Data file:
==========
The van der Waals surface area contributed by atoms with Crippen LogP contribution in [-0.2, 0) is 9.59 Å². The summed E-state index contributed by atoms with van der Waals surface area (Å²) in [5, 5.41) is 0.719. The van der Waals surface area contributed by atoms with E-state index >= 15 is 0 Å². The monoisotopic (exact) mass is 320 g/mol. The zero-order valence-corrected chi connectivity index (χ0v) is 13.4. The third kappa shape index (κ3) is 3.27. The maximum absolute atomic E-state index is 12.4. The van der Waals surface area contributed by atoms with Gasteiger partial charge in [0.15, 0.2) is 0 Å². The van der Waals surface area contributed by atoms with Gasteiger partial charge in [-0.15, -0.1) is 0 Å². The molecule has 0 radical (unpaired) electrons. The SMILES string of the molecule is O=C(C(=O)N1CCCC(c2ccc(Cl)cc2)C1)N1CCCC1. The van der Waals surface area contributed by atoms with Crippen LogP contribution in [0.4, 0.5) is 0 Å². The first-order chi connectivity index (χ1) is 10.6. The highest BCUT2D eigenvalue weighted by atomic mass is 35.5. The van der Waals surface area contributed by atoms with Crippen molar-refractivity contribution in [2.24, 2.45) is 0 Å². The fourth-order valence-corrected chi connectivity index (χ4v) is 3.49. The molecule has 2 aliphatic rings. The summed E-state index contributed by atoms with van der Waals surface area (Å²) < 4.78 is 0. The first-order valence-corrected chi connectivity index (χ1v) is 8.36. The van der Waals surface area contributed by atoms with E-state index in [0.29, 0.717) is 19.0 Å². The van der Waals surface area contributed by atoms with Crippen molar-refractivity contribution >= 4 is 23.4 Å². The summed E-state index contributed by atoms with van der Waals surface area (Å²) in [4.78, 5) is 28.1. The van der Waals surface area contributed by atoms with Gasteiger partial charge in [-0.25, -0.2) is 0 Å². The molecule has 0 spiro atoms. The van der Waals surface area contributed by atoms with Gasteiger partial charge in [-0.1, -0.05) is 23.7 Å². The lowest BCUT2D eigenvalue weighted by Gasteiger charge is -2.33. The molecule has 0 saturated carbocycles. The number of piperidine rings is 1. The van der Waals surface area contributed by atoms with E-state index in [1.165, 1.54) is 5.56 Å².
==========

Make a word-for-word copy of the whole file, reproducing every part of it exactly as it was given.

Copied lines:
The van der Waals surface area contributed by atoms with Crippen LogP contribution in [-0.2, 0) is 9.59 Å². The summed E-state index contributed by atoms with van der Waals surface area (Å²) in [5, 5.41) is 0.719. The van der Waals surface area contributed by atoms with E-state index >= 15 is 0 Å². The monoisotopic (exact) mass is 320 g/mol. The zero-order valence-corrected chi connectivity index (χ0v) is 13.4. The third kappa shape index (κ3) is 3.27. The maximum absolute atomic E-state index is 12.4. The van der Waals surface area contributed by atoms with Gasteiger partial charge in [0.15, 0.2) is 0 Å². The van der Waals surface area contributed by atoms with Gasteiger partial charge in [-0.15, -0.1) is 0 Å². The molecule has 0 radical (unpaired) electrons. The SMILES string of the molecule is O=C(C(=O)N1CCCC(c2ccc(Cl)cc2)C1)N1CCCC1. The van der Waals surface area contributed by atoms with Crippen LogP contribution in [0.4, 0.5) is 0 Å². The first-order chi connectivity index (χ1) is 10.6. The highest BCUT2D eigenvalue weighted by atomic mass is 35.5. The van der Waals surface area contributed by atoms with Crippen molar-refractivity contribution in [2.24, 2.45) is 0 Å². The fourth-order valence-corrected chi connectivity index (χ4v) is 3.49. The molecule has 2 aliphatic rings. The summed E-state index contributed by atoms with van der Waals surface area (Å²) < 4.78 is 0. The first-order valence-corrected chi connectivity index (χ1v) is 8.36. The van der Waals surface area contributed by atoms with E-state index in [0.29, 0.717) is 19.0 Å². The van der Waals surface area contributed by atoms with Crippen molar-refractivity contribution >= 4 is 23.4 Å². The summed E-state index contributed by atoms with van der Waals surface area (Å²) in [4.78, 5) is 28.1. The van der Waals surface area contributed by atoms with Gasteiger partial charge in [-0.25, -0.2) is 0 Å². The molecule has 0 spiro atoms. The van der Waals surface area contributed by atoms with Gasteiger partial charge in [-0.1, -0.05) is 23.7 Å². The lowest BCUT2D eigenvalue weighted by Gasteiger charge is -2.33. The molecule has 0 saturated carbocycles. The number of piperidine rings is 1. The van der Waals surface area contributed by atoms with E-state index in [1.165, 1.54) is 5.56 Å².